The only federal court of appeals decision squarely on point was an Eleventh Circuit opinion upholding the recess appointment of a judge made during an eleven-day intra-session recess.
Lacking any precedent to support the president’s authority to make recess appointments during adjournments of less than three full days, assistant attorney general Seitz simply asserts that, for all intents and purposes, the current Senate was actually in the midst of an uninterrupted 20 day recess. Her argument is that the Senate was not conducting any official business during the shorter pro forma sessions and that the Senate was thus “unable to provide advice and consent on appointments.”
Such arguments are too weak to overcome the legislative branch’s sole constitutional authority to “determine the Rules of its Proceedings” (U.S. Const. Art. I, § 5, cl. 2). There is no authorization in the Constitution for the president to impose his own understanding of whether the pro forma sessions have the legal effect of interrupting a recess of the Senate for any purpose if the Senate has determined otherwise. There is only one express provision in the Constitution that gives the president the power to interfere with the legislative adjournment decision. Under Article II, § 3, the president “may, on extraordinary Occasions, convene both Houses, or either of them, and in Case of Disagreement between them, with Respect to the Time of Adjournment, he may adjourn them to such Time as he shall think proper.” In other words, Obama had a constitutional remedy to resolve any differences between the House and the Senate on the length of adjournment and could have even set the length of adjournment for them. He chose not to do so. He did not use the one express constitutional recourse available to him to prevent an inter-house disagreement over legislative adjournment schedules from interfering with his executive recess appointment powers.
Even if the standard of whether the Senate was unable to provide advice and consent on appointments is used to define what constitutes a recess during which the president is entitled to make a recess appointment, this argument still fails in this case.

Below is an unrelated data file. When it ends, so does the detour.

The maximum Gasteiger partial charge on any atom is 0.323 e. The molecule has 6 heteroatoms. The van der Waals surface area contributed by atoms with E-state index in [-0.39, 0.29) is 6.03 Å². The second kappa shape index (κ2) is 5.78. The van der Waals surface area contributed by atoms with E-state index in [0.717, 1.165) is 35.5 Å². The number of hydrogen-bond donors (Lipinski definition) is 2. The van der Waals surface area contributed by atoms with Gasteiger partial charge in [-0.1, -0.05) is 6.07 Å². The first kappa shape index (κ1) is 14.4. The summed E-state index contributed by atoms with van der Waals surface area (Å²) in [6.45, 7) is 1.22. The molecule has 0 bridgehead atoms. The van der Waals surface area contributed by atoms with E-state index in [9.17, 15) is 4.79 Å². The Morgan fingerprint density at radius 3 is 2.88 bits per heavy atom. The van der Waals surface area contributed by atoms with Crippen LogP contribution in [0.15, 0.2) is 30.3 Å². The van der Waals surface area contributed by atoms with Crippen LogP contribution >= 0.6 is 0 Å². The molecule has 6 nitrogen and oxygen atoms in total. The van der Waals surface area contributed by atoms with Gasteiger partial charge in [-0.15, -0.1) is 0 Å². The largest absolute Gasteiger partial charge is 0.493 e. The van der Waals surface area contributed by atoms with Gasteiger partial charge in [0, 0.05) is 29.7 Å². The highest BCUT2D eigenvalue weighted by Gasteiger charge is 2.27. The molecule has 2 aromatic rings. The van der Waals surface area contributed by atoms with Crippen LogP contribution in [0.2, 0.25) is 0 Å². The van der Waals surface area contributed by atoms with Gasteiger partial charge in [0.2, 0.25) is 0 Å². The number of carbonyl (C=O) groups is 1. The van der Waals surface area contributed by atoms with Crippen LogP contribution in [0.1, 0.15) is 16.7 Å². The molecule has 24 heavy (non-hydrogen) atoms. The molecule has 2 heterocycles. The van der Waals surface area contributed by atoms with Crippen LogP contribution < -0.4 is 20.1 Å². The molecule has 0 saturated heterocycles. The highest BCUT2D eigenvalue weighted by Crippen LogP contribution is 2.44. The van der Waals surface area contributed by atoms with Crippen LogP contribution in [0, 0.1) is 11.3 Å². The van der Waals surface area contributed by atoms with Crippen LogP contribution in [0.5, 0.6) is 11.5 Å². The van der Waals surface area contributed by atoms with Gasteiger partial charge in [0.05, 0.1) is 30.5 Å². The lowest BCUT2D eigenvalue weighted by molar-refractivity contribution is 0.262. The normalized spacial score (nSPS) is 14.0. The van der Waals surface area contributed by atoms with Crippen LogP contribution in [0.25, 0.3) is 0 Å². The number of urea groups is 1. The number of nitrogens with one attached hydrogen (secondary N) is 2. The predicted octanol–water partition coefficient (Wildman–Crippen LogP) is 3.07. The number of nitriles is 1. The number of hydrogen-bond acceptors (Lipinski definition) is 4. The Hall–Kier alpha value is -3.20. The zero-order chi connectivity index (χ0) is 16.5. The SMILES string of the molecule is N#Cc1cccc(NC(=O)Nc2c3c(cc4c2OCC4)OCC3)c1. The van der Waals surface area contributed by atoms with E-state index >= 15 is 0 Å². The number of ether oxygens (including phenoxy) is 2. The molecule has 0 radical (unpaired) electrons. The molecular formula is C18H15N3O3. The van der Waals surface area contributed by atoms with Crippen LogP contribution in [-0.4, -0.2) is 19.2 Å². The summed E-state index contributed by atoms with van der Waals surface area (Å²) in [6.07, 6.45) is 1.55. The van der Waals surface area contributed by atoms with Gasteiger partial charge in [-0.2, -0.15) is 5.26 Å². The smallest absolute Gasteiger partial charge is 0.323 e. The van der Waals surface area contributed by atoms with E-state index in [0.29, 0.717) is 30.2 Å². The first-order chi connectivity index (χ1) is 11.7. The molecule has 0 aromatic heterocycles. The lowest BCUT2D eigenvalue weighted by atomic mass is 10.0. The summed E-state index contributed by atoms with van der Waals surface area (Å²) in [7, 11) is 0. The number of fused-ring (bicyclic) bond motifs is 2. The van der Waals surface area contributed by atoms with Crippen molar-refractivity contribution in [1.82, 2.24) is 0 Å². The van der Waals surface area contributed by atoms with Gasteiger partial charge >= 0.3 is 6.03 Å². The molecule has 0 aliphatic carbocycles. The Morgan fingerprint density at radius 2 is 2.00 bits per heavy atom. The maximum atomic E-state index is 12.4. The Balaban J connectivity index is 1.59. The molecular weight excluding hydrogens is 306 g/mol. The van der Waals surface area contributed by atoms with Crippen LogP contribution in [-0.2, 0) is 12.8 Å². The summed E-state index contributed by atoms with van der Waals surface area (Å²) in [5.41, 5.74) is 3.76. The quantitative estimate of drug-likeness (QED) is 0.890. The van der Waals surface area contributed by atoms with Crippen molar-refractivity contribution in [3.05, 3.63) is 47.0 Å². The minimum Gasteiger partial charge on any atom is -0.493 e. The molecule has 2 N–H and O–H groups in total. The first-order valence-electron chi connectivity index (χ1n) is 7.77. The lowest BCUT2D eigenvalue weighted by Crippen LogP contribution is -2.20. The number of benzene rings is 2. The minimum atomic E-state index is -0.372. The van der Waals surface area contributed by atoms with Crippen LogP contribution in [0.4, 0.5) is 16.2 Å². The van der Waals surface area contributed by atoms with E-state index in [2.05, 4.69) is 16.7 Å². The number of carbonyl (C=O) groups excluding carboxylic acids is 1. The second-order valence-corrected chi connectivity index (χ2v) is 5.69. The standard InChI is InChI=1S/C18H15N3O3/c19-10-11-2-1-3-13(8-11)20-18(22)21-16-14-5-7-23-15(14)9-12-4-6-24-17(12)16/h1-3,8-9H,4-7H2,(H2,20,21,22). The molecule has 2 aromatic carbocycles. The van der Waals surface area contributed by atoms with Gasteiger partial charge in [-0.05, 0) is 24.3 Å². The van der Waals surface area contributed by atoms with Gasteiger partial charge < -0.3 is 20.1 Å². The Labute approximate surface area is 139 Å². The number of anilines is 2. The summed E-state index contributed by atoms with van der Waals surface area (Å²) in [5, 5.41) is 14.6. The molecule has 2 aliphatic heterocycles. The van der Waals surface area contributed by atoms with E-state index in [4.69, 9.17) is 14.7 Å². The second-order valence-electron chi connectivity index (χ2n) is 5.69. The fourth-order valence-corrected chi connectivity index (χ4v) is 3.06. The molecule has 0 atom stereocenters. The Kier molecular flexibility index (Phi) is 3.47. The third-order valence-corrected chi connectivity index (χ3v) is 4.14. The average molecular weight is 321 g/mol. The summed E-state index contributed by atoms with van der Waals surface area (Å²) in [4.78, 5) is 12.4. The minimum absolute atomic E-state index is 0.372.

The Senate was able to provide advice and consent, if it chose to, during its pro-forma sessions by the same procedure used last month to pass the two month extension of the payroll tax cut – unanimous consent. Seitz even admits in another of her footnotes (fn 17) that” the Senate has occasionally enacted legislation by unanimous consent during pro forma sessions.” Later, in the text of her legal memo, she acknowledges:
[I]t could be argued that the experience of recent pro forma sessions suggests that the Senate is in fact available to fulfill its constitutional duties during recesses punctuated by periodic pro forma sessions. Twice in 2011, the Senate passed legislation during pro forma sessions by unanimous consent, evidenced by the lack of objection from any member who might have been present at the time. During one of these sessions, the Senate also agreed to a conference with the House, and messages received from the House earlier in the intrasession recess were put into the Congressional Record. _Conceivably, the Senate might provide advice and consent on pending nominations during a pro forma session in the same manner_ (emphasis added.)
This one paragraph in Seitz’s memo, citing specific examples of legislative actions conducted during pro forma sessions and conceding that the Senate had the means to provide advice and consent on pending nominations in the same manner, undercuts the entire premise of her argument that the Senate was unable to provide “advice and consent” to the president during pro forma sessions.
How does Seitz deal with this problem? She simply asserts that it does not matter:
We do not believe, however, that these examples prevent the President from determining that the Senate remains unavailable to provide advice and consent during the present intrasession recess… In our judgment, the President may properly rely on the public pronouncements of the Senate that it will not conduct business (including action on nominations), in determining whether the Senate remains in recess, regardless of whether the Senate has disregarded its own orders on prior occasions.
In other words, it does not matter to the Obama Justice Department that the Senate has demonstrated within the last month its ability to pass a major piece of legislation such as the payroll tax cut extension, pushed hard by Obama himself, during a pro forma session. Seitz, Obama’s assistant attorney general for the Office of Legal Counsel, asserts that the president nevertheless still has the right to deem the Senate in recess for the purpose of making his unilateral appointments without even having formally requested Senate “advice and consent” during a pro-forma session by the same means used to pass the tax cut extension.
The entire Obama Department of Justice legal justification for Obama’s so-called “recess” appointments is nothing more than an after-the-fact rationalization of an unconstitutional act.